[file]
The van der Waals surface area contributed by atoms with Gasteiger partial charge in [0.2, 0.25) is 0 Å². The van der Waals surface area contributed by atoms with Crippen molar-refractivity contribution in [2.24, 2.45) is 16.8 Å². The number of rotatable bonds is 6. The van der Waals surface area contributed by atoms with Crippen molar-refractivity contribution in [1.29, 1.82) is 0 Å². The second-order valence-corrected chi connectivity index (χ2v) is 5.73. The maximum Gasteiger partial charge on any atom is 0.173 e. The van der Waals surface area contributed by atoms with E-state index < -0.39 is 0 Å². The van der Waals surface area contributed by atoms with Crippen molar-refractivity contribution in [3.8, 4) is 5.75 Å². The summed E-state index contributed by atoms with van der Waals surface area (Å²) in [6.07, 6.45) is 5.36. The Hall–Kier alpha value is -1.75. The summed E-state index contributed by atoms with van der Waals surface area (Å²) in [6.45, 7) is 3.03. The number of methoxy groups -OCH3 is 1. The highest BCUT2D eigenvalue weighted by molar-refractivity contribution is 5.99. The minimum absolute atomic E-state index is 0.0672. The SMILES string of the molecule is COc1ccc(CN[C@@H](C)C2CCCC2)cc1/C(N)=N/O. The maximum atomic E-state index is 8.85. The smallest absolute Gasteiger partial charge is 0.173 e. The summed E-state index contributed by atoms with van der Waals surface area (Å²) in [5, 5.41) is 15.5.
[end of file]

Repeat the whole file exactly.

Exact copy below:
The van der Waals surface area contributed by atoms with Gasteiger partial charge in [0.2, 0.25) is 0 Å². The van der Waals surface area contributed by atoms with Crippen molar-refractivity contribution in [2.24, 2.45) is 16.8 Å². The number of rotatable bonds is 6. The van der Waals surface area contributed by atoms with Crippen molar-refractivity contribution in [1.29, 1.82) is 0 Å². The second-order valence-corrected chi connectivity index (χ2v) is 5.73. The maximum Gasteiger partial charge on any atom is 0.173 e. The van der Waals surface area contributed by atoms with E-state index < -0.39 is 0 Å². The van der Waals surface area contributed by atoms with Crippen molar-refractivity contribution in [3.8, 4) is 5.75 Å². The summed E-state index contributed by atoms with van der Waals surface area (Å²) in [6.07, 6.45) is 5.36. The Hall–Kier alpha value is -1.75. The summed E-state index contributed by atoms with van der Waals surface area (Å²) in [6.45, 7) is 3.03. The number of methoxy groups -OCH3 is 1. The highest BCUT2D eigenvalue weighted by molar-refractivity contribution is 5.99. The minimum absolute atomic E-state index is 0.0672. The SMILES string of the molecule is COc1ccc(CN[C@@H](C)C2CCCC2)cc1/C(N)=N/O. The maximum atomic E-state index is 8.85. The smallest absolute Gasteiger partial charge is 0.173 e. The summed E-state index contributed by atoms with van der Waals surface area (Å²) in [5, 5.41) is 15.5.